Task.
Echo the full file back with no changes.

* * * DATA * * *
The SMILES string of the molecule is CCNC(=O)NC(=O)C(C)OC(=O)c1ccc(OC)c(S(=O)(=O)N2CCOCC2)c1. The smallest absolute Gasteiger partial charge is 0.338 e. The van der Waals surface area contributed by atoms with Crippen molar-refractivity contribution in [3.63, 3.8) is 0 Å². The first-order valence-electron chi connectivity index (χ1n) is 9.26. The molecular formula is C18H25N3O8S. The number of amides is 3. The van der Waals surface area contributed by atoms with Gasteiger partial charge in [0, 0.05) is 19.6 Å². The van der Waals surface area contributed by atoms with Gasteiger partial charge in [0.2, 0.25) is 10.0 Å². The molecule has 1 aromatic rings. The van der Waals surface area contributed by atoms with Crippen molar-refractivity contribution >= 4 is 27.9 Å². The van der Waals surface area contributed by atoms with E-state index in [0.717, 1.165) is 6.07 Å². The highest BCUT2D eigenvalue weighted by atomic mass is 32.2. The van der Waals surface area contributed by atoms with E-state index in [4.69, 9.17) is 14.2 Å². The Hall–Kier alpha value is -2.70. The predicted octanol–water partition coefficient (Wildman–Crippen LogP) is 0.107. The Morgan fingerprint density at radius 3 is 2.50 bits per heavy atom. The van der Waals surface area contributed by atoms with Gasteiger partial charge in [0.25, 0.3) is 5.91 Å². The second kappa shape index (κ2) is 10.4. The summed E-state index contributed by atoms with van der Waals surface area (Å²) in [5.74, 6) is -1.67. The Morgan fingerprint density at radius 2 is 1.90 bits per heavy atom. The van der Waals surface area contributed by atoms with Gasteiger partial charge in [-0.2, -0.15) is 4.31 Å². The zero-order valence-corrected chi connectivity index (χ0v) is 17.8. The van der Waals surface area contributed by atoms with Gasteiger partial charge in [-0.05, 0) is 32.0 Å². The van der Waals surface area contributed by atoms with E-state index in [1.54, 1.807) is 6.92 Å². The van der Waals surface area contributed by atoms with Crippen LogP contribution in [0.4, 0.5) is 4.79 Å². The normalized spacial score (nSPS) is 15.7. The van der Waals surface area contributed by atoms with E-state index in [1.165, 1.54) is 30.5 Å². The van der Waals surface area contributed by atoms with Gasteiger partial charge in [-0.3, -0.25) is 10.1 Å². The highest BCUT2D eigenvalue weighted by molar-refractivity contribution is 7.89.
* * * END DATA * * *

The SMILES string of the molecule is CCNC(=O)NC(=O)C(C)OC(=O)c1ccc(OC)c(S(=O)(=O)N2CCOCC2)c1. The smallest absolute Gasteiger partial charge is 0.338 e. The van der Waals surface area contributed by atoms with Crippen molar-refractivity contribution in [3.63, 3.8) is 0 Å². The first-order valence-electron chi connectivity index (χ1n) is 9.26. The molecular formula is C18H25N3O8S. The number of amides is 3. The van der Waals surface area contributed by atoms with Gasteiger partial charge in [0, 0.05) is 19.6 Å². The van der Waals surface area contributed by atoms with Gasteiger partial charge in [0.2, 0.25) is 10.0 Å². The molecule has 1 aromatic rings. The van der Waals surface area contributed by atoms with Crippen molar-refractivity contribution >= 4 is 27.9 Å². The van der Waals surface area contributed by atoms with E-state index in [0.717, 1.165) is 6.07 Å². The highest BCUT2D eigenvalue weighted by atomic mass is 32.2. The van der Waals surface area contributed by atoms with E-state index in [4.69, 9.17) is 14.2 Å². The Hall–Kier alpha value is -2.70. The predicted octanol–water partition coefficient (Wildman–Crippen LogP) is 0.107. The Morgan fingerprint density at radius 3 is 2.50 bits per heavy atom. The van der Waals surface area contributed by atoms with Gasteiger partial charge in [0.25, 0.3) is 5.91 Å². The second kappa shape index (κ2) is 10.4. The summed E-state index contributed by atoms with van der Waals surface area (Å²) in [5.74, 6) is -1.67. The Morgan fingerprint density at radius 2 is 1.90 bits per heavy atom. The van der Waals surface area contributed by atoms with Gasteiger partial charge in [-0.2, -0.15) is 4.31 Å². The zero-order valence-corrected chi connectivity index (χ0v) is 17.8. The van der Waals surface area contributed by atoms with Gasteiger partial charge in [-0.05, 0) is 32.0 Å². The van der Waals surface area contributed by atoms with E-state index in [1.54, 1.807) is 6.92 Å². The van der Waals surface area contributed by atoms with Crippen LogP contribution in [0.4, 0.5) is 4.79 Å². The normalized spacial score (nSPS) is 15.7. The van der Waals surface area contributed by atoms with E-state index in [1.165, 1.54) is 30.5 Å². The van der Waals surface area contributed by atoms with Gasteiger partial charge in [-0.3, -0.25) is 10.1 Å². The highest BCUT2D eigenvalue weighted by molar-refractivity contribution is 7.89.